The jacarandas are coming into full swing in Sydney. Before I had to live with them around my house I loved them. I was completely smitten by the intensity of these purple trees and the puddles of flowers beneath them. As an added bonus they always bloom around my birthday. It was nature’s present to me.
It was new and I loved them. When Stuart and I moved into our family home we were surrounded by jacarandas. But unlike our love, my love of jacarandas quickly wore thin. You see they shed stuff 24/7; 365 days a year. Flowers. Sap. Leaves. Sticks, yep sticks. Seed pods. Tiny little leaves that stick to everything. Sticks. OK, you get it. It wore thin very quickly.
Our collective hate of these trees unites our neighbourhood as we can’t get rid of them because they are on council land.
I tried something new and it didn’t work. Now I sweep every day. Every damn day whilst I curse those trees. Plural, trees. Especially around my birthday.
Trying something new you think you are going to love forever is even harder for migraineurs. I only have to sweep, they have to deal with a migraine cycle. So migraineurs like to stick to the tried and true. Especially when it comes to food.
I don’t blame them, but that makes for a boring life, or at least a boring palette. Trying new tastes and enjoying new foods is one of the great joys in life. It creates a memory for that time and place. Massimo Bottura says it best:
“…cooking is about emotion, it’s about culture, it’s about love, it’s about memory.”
So how do we add foods to our lives when it can so easily go horribly wrong?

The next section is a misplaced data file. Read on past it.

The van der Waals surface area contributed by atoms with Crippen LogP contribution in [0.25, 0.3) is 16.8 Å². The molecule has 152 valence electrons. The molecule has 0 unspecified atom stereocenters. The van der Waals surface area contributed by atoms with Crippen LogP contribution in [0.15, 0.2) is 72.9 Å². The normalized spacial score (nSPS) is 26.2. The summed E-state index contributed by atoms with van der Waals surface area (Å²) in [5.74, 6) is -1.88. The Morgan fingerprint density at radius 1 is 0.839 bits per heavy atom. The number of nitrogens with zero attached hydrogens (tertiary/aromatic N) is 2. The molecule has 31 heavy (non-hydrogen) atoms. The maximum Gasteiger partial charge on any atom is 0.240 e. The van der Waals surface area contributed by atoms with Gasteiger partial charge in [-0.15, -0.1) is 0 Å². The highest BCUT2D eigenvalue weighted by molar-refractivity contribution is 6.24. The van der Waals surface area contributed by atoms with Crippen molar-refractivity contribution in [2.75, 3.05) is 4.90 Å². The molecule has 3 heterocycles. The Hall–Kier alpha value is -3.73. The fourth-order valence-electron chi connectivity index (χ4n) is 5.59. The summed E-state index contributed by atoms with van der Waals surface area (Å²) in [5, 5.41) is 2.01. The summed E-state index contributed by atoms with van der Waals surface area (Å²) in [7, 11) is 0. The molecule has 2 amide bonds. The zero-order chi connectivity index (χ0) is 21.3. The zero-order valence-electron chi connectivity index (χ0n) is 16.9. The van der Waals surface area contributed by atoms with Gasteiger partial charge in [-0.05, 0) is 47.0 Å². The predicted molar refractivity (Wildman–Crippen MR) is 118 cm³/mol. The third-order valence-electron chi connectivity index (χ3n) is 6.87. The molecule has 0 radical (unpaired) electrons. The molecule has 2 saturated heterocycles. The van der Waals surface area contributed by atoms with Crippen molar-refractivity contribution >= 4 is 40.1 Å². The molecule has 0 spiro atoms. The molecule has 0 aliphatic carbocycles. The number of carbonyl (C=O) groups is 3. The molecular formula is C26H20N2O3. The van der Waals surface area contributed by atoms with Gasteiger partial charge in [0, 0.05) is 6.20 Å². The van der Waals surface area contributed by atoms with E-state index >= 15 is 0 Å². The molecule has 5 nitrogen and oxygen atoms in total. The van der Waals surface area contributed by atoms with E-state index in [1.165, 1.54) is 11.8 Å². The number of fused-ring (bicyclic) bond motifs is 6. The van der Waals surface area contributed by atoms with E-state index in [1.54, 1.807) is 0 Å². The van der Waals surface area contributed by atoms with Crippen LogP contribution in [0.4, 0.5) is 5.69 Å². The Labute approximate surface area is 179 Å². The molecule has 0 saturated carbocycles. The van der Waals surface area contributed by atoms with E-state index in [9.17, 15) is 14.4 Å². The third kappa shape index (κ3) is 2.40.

Take a class. If you want to try a new style of cuisine, a one day workshop is perfect for learning what goes into the food. You’ll explore the ingredients so that you can modify the dishes to suit your dietary needs while talking to experts. I learned to modify Indian cuisine through workshops offered at our favourite Indian restaurant. Be sure and call ahead and speak to the instructor about the ingredients. I did this with a chocolate making class for Stuart and they substituted in a chocolate that was free from soy lecithin.
When trying new foods at home I like to break the recipe down so that I can examine the ingredients and techniques step by step. Replace triggering ingredients with migraine-friendly ones. Use cooking techniques that you know will not cross contaminate an otherwise trigger-free dish.
It’s a big world out there with so many amazing people contributing tantalizing, healthy, easy to make dishes. Sometimes you just need someone to cull them down to a reasonable list for you to pick from. In light of that, I’m adding some new features to my blog to make it even easier for you to try new recipes at home.
You may have noticed that there’s now a list of Migraine Friendly Finds for You over on the right hand side of the blog (scroll to the bottom if you are on your phone or tablet). The recipes are from my favourite bloggers that I have passed my scientific eye over and can not see a reason why they should trigger a migraine. Think of it as peer review. I may not have made the dish, but I have made other dishes by the blogger and I would be willing to give it a try as it is written up.
To further help you find those migraine-friendly recipes every month, I’m going to feature a migraine-friendly food blogger. This will be more of a personal piece about the blogger peppered with links to some of their favourite recipes.
Stay tuned, you never know when I might contact you so we can all try something new.
Enjoy my friends.
As always, whenever making lifestyle changes be sure and consult your healthcare team. Under no circumstances should you stop or start taking medication or supplements without their consent.
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